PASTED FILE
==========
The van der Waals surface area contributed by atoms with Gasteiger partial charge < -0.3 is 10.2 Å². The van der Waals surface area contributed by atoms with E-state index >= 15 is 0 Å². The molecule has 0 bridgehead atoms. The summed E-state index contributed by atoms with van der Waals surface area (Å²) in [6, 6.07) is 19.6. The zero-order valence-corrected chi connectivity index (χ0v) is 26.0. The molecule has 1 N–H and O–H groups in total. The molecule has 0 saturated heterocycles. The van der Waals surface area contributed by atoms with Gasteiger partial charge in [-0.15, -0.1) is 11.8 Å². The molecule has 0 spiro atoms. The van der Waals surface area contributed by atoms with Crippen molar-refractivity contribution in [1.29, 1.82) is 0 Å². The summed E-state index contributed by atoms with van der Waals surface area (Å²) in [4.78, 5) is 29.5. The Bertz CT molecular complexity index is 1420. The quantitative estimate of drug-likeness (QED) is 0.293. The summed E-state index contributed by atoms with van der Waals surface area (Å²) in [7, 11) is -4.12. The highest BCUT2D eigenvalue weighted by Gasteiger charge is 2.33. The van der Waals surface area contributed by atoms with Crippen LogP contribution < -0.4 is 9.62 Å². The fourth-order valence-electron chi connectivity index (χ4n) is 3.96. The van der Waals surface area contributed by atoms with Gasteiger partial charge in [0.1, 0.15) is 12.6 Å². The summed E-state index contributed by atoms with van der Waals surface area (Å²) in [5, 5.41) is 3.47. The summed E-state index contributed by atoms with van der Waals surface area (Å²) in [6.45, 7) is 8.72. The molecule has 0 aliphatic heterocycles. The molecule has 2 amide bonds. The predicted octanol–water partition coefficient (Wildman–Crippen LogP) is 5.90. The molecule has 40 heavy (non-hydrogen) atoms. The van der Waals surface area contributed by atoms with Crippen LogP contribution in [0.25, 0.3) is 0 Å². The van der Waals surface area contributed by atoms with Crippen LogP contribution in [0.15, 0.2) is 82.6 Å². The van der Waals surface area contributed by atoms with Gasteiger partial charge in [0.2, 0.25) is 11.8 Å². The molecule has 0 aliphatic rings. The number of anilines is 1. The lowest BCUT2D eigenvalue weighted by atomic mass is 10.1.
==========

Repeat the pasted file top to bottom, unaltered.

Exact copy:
The van der Waals surface area contributed by atoms with Gasteiger partial charge < -0.3 is 10.2 Å². The van der Waals surface area contributed by atoms with E-state index >= 15 is 0 Å². The molecule has 0 bridgehead atoms. The summed E-state index contributed by atoms with van der Waals surface area (Å²) in [6, 6.07) is 19.6. The zero-order valence-corrected chi connectivity index (χ0v) is 26.0. The molecule has 1 N–H and O–H groups in total. The molecule has 0 saturated heterocycles. The van der Waals surface area contributed by atoms with Gasteiger partial charge in [-0.15, -0.1) is 11.8 Å². The molecule has 0 spiro atoms. The van der Waals surface area contributed by atoms with Crippen molar-refractivity contribution in [1.29, 1.82) is 0 Å². The summed E-state index contributed by atoms with van der Waals surface area (Å²) in [4.78, 5) is 29.5. The Bertz CT molecular complexity index is 1420. The quantitative estimate of drug-likeness (QED) is 0.293. The summed E-state index contributed by atoms with van der Waals surface area (Å²) in [7, 11) is -4.12. The highest BCUT2D eigenvalue weighted by Gasteiger charge is 2.33. The van der Waals surface area contributed by atoms with Crippen LogP contribution < -0.4 is 9.62 Å². The fourth-order valence-electron chi connectivity index (χ4n) is 3.96. The van der Waals surface area contributed by atoms with Gasteiger partial charge in [0.1, 0.15) is 12.6 Å². The summed E-state index contributed by atoms with van der Waals surface area (Å²) in [5, 5.41) is 3.47. The summed E-state index contributed by atoms with van der Waals surface area (Å²) in [6.45, 7) is 8.72. The molecule has 0 aliphatic heterocycles. The molecule has 2 amide bonds. The predicted octanol–water partition coefficient (Wildman–Crippen LogP) is 5.90. The molecule has 40 heavy (non-hydrogen) atoms. The van der Waals surface area contributed by atoms with Crippen LogP contribution in [0.25, 0.3) is 0 Å². The van der Waals surface area contributed by atoms with Crippen LogP contribution in [0.15, 0.2) is 82.6 Å². The van der Waals surface area contributed by atoms with Gasteiger partial charge in [0.2, 0.25) is 11.8 Å². The molecule has 0 aliphatic rings. The number of anilines is 1. The lowest BCUT2D eigenvalue weighted by atomic mass is 10.1.